School leaders talk security and power of social media after vague threats against schools

MURRELLS INLET, SC (WBTW) – There have been two instances in the last few months where police have had to investigate alleged threats against Horry County Schools.
There was one this week at Saint James High School and one in November at Forestbrook Middle School, but police found neither to be credible.

Still, St. James High School Principal Vann Pennell says things like this impact students, parents, teachers, administrators, police, and the community.

Horry County police say they were alerted that someone made a threat over social media to “shoot-up” St. James High School.

“The kids saw it and called their teachers to say you need to know this and let Pennell and administration know so they can get ready,” said Pennell.

Posts were shared on social saying “everyone stay safe. A senior is threatening to shoot up the school this week”.

“Social media sometimes is so disruptive it causes chaos,” said Pennell.

Police say people posted several versions of the alleged threat to Facebook, Instagram, and Snapchat, and all were found to have no credibility.

Still, it left students, teachers parents, and administrators worried and led to extra security for the rest of the week.

“For us to get in the bed at three in the morning and get back here at 6:30 in the morning and for the police to be involved, our district office to be involved the teachers to get here earlier, we asked them to be here earlier and for our kids to know there’s a little since in the air that something’s a little different, it effects everybody,” said Pennell.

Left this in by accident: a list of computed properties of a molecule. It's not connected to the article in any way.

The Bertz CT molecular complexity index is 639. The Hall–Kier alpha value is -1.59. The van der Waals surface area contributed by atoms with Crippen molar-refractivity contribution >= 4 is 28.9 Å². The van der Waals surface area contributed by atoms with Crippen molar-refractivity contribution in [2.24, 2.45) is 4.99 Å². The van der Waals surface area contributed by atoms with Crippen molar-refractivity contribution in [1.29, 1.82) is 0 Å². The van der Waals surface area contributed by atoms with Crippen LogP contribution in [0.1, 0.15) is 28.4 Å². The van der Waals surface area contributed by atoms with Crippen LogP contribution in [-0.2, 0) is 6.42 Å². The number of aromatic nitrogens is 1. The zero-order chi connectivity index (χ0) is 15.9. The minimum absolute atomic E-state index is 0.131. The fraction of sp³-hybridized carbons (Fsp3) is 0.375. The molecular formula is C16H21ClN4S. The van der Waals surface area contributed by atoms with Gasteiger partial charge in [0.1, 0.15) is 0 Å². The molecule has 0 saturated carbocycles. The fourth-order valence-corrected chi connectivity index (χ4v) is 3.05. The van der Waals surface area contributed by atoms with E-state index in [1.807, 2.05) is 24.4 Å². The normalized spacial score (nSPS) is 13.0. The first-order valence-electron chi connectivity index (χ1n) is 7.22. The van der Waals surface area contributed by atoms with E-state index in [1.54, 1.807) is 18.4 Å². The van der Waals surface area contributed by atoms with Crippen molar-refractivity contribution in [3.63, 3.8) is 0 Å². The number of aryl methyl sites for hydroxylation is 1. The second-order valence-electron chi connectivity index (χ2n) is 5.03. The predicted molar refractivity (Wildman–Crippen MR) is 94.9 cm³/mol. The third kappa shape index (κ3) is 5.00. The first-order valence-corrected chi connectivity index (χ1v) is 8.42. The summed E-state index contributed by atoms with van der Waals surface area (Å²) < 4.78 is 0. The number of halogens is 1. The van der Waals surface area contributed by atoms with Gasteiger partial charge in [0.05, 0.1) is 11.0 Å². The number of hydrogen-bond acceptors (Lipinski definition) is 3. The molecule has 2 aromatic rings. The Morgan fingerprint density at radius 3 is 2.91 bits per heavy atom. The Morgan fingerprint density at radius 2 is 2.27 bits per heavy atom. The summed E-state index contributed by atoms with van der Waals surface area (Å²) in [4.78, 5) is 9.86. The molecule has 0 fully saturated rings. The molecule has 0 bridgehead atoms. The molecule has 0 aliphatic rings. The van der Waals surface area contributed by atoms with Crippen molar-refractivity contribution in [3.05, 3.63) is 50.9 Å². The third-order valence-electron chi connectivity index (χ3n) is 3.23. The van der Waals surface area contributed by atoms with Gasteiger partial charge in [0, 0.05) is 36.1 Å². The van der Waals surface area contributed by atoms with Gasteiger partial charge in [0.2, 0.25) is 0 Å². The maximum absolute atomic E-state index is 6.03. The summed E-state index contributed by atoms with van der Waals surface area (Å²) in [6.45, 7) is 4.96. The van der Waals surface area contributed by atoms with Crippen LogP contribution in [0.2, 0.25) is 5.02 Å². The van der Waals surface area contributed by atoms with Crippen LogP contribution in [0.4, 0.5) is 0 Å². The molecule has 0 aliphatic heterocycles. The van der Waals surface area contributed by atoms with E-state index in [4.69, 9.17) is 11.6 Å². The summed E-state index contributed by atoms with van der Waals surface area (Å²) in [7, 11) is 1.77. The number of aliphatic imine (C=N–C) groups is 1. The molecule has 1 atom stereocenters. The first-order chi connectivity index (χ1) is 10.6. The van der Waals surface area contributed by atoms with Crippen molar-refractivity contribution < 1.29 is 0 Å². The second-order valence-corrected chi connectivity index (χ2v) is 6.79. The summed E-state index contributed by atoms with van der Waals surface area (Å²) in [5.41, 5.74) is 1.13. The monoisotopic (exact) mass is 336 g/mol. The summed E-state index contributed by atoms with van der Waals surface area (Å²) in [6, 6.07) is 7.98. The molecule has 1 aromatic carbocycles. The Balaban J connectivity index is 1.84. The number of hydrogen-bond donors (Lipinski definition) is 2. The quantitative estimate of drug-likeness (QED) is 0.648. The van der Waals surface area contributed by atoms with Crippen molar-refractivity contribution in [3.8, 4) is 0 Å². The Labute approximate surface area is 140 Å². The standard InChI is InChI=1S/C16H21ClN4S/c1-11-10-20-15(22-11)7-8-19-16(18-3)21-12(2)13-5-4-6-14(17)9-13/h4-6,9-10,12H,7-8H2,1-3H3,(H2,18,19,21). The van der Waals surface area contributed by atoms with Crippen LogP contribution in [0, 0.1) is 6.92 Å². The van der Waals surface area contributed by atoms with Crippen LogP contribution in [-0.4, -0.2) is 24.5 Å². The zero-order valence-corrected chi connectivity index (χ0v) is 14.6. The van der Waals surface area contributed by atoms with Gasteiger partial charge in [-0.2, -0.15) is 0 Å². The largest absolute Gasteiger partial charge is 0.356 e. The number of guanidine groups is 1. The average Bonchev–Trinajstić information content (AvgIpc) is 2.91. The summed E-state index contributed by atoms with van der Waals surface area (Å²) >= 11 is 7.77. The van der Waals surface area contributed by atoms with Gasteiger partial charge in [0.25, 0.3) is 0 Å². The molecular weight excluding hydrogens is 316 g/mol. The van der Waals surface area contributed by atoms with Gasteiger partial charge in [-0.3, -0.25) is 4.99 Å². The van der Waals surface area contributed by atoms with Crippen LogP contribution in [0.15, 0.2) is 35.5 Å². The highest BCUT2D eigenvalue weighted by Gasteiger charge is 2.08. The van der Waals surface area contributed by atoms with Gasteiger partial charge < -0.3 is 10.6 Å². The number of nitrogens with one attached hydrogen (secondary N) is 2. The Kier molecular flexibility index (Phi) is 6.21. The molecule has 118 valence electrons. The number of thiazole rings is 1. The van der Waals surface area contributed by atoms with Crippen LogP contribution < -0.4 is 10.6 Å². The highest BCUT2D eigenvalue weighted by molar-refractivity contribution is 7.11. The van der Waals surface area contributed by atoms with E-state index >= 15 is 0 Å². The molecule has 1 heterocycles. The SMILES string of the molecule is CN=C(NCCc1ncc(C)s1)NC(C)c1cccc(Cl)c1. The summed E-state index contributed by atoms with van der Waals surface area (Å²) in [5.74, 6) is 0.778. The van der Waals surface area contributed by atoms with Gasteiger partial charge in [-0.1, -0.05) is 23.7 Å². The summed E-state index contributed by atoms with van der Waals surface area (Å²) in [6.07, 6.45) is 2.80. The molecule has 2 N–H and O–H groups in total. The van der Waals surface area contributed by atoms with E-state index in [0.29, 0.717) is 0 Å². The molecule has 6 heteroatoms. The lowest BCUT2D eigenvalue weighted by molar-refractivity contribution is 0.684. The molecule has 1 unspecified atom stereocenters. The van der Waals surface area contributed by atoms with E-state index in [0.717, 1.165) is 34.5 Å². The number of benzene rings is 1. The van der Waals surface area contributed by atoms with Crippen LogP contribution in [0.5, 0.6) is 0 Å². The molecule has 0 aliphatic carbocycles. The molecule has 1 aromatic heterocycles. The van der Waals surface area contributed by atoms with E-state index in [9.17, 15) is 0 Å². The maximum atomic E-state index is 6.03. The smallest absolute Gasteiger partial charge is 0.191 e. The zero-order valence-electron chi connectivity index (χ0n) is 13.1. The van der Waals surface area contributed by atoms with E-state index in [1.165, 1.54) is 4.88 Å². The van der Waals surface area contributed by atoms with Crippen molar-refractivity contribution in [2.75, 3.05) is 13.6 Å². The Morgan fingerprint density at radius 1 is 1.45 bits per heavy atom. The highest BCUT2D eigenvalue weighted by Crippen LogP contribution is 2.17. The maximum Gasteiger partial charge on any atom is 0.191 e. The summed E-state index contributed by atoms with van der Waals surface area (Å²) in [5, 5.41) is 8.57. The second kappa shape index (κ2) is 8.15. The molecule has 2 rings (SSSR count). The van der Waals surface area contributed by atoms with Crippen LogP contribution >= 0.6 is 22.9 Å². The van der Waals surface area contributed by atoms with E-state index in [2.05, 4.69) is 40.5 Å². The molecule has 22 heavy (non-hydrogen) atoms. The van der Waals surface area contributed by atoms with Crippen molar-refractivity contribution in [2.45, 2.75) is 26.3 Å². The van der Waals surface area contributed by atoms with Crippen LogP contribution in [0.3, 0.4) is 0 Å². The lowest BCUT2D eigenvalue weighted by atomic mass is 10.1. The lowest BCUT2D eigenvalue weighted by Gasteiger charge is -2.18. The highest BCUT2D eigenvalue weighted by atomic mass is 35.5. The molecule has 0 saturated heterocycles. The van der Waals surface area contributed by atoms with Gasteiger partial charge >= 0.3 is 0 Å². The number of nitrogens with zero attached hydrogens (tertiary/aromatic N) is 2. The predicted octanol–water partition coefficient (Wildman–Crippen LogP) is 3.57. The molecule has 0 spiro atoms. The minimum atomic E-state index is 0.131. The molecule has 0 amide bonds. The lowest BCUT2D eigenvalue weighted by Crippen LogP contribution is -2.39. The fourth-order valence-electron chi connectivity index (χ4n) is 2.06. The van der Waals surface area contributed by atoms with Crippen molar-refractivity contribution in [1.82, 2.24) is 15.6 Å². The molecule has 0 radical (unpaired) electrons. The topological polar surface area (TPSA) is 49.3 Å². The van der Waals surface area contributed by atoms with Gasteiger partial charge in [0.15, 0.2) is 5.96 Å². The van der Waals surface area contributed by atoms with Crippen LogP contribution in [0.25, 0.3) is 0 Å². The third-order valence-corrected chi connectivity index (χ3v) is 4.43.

Solicitor Jimmy Richardson says threats against schools are not taken lightly.

“Threats against schools and individuals in schools will get you hauled off to jail quicker than anything,” said Richardson.

Horry County Police say they’re still investigating and charges are likely.

“You have to treat each one of these as though as if it is going to happen, and that puts everybody, not just the parents of kids on alert but also the staff and the police because again, if you don’t treat it seriously and something terrible happens you are neglecting your duties,” said Richardson.

Parents and teachers praised the way administration at St. James and police handled the investigation.

Pennell says it there’s one message for parents to learn from this, it’s to talk with their children about the power of social media and to monitor their accounts.